Cross Dublin without passing a pub

Path across Dublin without passing a pub

It is possible to cross Dublin without passing a pub.

In Ulysses, James Joyce mused that “a good puzzle would be to cross Dublin without passing a pub”. No-one’s really sure if it was possible, and Dubliners have always felt proud that it was not straight forward. The traditional Irish way to ‘solve’ this puzzle is to walk across Dublin, and call into every pub in the way and have a pint. This way you never actually pass a pub.

What problems can’t be solved by the internet?

The book as a device

The Internet Archive is now archiving physical copies of books.

As the Internet Archive has digitized collections and placed them on our computer disks, we have found that the digital versions have more and more in common with physical versions. The computer hard disks, while holding digital data, are still physical objects. As such we archive them as they retire after their 3-5 year lifetime. Similarly, we also archive microfilm, which was a previous generation’s access format. So hard drives are just another physical format that stores information. This connection showed us that physical archiving is still an important function in a digital era.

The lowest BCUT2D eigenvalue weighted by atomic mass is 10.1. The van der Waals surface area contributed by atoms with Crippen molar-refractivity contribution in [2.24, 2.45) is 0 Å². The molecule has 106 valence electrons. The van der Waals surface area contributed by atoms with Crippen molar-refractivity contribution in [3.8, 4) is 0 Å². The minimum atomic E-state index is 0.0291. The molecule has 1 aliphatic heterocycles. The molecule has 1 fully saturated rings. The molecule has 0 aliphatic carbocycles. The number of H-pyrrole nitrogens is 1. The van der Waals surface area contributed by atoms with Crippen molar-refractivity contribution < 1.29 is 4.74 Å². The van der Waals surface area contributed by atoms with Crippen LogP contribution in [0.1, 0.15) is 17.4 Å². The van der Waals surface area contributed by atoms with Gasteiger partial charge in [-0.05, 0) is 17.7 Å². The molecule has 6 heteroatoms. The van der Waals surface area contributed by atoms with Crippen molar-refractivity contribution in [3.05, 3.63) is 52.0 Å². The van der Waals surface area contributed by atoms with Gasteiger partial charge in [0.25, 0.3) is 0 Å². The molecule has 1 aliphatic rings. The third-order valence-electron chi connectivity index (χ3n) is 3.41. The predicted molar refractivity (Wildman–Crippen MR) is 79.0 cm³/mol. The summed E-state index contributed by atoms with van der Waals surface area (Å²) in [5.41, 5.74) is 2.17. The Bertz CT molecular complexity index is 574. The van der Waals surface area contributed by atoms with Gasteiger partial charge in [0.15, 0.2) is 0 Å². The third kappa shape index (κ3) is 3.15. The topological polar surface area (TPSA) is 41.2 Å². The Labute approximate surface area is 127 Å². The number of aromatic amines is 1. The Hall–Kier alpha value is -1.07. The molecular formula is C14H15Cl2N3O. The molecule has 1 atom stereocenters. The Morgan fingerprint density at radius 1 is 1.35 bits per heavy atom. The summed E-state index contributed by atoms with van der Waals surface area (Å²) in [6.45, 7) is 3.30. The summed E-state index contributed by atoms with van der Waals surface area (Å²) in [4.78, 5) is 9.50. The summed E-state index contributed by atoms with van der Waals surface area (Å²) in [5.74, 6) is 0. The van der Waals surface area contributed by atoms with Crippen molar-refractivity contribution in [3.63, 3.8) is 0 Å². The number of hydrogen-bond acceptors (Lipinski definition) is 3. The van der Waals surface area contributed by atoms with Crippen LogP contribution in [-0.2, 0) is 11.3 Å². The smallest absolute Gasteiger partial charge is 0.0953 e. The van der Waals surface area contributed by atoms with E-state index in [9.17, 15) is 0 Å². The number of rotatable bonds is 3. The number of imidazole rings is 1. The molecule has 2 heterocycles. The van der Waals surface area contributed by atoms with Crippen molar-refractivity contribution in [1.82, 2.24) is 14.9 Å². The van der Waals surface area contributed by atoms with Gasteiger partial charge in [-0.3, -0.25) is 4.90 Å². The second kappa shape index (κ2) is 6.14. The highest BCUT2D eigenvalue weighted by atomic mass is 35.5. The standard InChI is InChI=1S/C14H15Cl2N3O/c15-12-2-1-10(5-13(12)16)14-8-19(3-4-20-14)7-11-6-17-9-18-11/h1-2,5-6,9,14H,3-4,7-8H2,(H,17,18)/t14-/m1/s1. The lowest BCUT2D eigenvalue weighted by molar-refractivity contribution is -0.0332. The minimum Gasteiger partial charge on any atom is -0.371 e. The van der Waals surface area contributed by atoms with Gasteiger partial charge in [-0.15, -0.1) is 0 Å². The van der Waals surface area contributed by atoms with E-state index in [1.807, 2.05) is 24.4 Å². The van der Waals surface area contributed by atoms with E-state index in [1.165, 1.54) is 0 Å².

Recognizing that a book is just another device is important. It’s way too easy to make all sorts of cute analogies and comparisons between books and the digital world, so I’ll avoid it. How our society consumes words and images is bound to shift, but the book will still be here in fifty years.

IGA fail commercial

I saw this commercial for IGA air during the 2nd Stanley Cup playoff game. I’m pretty sure the kid says “fail” at the end. It has to be one of the most mainstream applications of the fail meme that I’ve seen. There’s also a French version of the commercial.

Update: I realized after the post, that it was a certain kind of mainstream. Honestly, there’s a relatively small Anglo population watching CBC in Montreal, but the commercial aired… so a reasonable number of people must have seen it.